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Time Is the Fire: The Best of Connie Willis

Connie Willis

This new collection by the author of Doomsday Book and To Say Nothing of the Dog contains stories which have all won the Hugo Award, the Nebula Award, or both - and are compulsory reading for the serious science fiction fan.

Table of Contents:

The First Fifteen Lives of Harry August

Claire North

The extraordinary journey of one unforgettable character - a story of friendship and betrayal, loyalty and redemption, love and loneliness and the inevitable march of time

Harry August is on his deathbed. Again.

No matter what he does or the decisions he makes, when death comes, Harry always returns to where he began, a child with all the knowledge of a life he has already lived a dozen times before. Nothing ever changes.

Until now.

As Harry nears the end of his eleventh life, a little girl appears at his bedside. 'I nearly missed you, Doctor August,' she says. 'I need to send a message.'

This is the story of what Harry does next, and what he did before, and how he tries to save a past he cannot change and a future he cannot allow.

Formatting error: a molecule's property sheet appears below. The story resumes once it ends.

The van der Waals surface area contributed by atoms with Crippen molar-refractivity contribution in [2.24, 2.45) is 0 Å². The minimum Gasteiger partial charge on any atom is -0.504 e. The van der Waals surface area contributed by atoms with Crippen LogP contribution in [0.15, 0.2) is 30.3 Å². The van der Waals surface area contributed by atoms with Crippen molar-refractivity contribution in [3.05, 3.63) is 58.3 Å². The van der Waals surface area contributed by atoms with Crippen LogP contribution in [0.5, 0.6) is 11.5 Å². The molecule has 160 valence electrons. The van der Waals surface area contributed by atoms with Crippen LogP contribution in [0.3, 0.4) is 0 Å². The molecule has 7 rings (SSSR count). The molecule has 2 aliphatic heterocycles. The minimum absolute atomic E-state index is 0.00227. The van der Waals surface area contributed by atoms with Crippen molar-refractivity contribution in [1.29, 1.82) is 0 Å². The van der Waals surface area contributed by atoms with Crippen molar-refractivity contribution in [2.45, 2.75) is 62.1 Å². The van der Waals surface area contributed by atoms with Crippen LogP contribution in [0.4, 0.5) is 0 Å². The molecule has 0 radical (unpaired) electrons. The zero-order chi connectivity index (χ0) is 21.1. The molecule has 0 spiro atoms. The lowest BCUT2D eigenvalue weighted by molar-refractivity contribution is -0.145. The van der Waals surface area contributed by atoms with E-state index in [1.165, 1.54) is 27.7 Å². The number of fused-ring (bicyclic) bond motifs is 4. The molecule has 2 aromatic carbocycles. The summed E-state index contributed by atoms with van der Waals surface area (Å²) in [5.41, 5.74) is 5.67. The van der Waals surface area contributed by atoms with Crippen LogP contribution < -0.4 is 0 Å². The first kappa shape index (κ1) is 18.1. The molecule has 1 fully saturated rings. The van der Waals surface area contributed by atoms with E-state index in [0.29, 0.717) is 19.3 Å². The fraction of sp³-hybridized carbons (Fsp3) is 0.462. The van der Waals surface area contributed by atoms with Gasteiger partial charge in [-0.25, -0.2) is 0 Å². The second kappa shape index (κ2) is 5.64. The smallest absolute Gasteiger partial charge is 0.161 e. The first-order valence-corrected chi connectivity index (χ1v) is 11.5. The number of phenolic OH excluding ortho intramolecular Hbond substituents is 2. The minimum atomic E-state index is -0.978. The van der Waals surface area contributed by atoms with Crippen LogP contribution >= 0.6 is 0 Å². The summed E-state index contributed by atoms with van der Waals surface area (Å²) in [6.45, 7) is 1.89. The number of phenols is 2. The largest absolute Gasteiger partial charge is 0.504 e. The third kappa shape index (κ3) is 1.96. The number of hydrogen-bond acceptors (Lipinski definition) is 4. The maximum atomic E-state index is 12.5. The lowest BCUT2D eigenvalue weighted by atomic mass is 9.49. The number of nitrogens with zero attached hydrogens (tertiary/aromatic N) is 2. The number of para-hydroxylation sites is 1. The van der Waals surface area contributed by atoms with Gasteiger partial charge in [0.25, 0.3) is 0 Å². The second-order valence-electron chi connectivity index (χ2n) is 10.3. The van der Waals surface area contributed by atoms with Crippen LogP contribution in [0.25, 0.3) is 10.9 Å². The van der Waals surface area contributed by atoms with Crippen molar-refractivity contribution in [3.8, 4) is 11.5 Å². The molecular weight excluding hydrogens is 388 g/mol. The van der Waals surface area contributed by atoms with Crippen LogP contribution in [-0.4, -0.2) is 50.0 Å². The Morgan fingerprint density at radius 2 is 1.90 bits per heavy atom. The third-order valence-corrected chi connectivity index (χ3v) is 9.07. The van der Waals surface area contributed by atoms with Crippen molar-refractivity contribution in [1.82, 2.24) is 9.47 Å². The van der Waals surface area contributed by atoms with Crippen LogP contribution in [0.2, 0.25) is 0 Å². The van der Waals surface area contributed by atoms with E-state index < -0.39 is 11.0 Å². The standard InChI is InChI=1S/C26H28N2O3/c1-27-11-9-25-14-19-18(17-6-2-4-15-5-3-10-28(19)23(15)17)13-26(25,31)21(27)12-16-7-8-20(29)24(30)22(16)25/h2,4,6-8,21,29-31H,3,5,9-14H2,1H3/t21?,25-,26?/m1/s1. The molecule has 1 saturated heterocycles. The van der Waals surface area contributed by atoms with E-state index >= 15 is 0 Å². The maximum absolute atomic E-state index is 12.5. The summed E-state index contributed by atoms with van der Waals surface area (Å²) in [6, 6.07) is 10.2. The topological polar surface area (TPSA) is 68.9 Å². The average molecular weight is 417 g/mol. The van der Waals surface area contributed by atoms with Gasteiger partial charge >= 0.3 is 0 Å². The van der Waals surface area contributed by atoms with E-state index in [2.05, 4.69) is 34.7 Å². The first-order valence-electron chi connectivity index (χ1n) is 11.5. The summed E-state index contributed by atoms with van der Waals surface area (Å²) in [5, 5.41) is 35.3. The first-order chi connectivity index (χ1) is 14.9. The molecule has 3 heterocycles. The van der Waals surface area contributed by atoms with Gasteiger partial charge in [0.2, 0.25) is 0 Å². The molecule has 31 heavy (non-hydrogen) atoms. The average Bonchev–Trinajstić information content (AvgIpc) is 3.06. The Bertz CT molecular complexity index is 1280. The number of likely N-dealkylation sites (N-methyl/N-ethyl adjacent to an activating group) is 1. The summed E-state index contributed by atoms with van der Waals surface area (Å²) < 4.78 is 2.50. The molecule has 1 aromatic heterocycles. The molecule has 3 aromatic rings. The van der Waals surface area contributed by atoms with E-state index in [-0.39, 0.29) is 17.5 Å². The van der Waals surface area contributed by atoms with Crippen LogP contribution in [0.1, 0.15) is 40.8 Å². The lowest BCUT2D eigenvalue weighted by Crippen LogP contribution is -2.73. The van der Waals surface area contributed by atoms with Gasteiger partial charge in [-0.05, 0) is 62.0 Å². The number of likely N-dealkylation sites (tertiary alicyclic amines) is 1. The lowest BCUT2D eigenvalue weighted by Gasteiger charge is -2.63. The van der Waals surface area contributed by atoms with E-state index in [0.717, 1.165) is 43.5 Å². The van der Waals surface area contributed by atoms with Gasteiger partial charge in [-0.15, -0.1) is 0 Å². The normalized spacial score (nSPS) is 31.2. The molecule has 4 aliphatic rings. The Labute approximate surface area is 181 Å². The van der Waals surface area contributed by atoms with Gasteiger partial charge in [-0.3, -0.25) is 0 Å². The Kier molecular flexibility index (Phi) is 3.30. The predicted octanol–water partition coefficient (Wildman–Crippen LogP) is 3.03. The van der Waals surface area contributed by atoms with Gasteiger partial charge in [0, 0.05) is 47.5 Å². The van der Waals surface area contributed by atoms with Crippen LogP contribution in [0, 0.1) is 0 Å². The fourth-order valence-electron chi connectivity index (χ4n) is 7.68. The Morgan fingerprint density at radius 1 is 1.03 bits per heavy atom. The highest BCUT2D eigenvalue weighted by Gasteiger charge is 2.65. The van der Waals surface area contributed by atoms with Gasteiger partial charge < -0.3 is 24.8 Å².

Slaughterhouse-Five: or The Children's Crusade: A Duty-Dance with Death

Kurt Vonnegut, Jr.

Slaughterhous-Five is one of the world's great anti-war books. Centering on the infamous fire-bombing of Dresden, Billy Pilgrim's odyssey through time reflects the mythic journey of our own fractured lives as we search for meaning in what we are afraid to know.

Unstuck in time, Billy Pilgrim, Vonnegut´s shattered survivor of the Dresden bombing, relives his life over and over again under the gaze of aliens; he comes at last to some understanding of the human comedy.

Sarah Canary

Karen Joy Fowler

The Washington Territory, 1873. The woman who appeared without warning in the forest clearing was small, dressed all in black, and of indeterminate age. Her hair was cropped and she was babbling in some incomprehensible tongue. Chin Ah Kin thought she might be a ghost-lover--an immortal sent by the gods to enchant him. His more practical uncle thought otherwise: a white woman in a Chinese railway workers' camp could only be trouble. He ordered Chin to return her to her white world.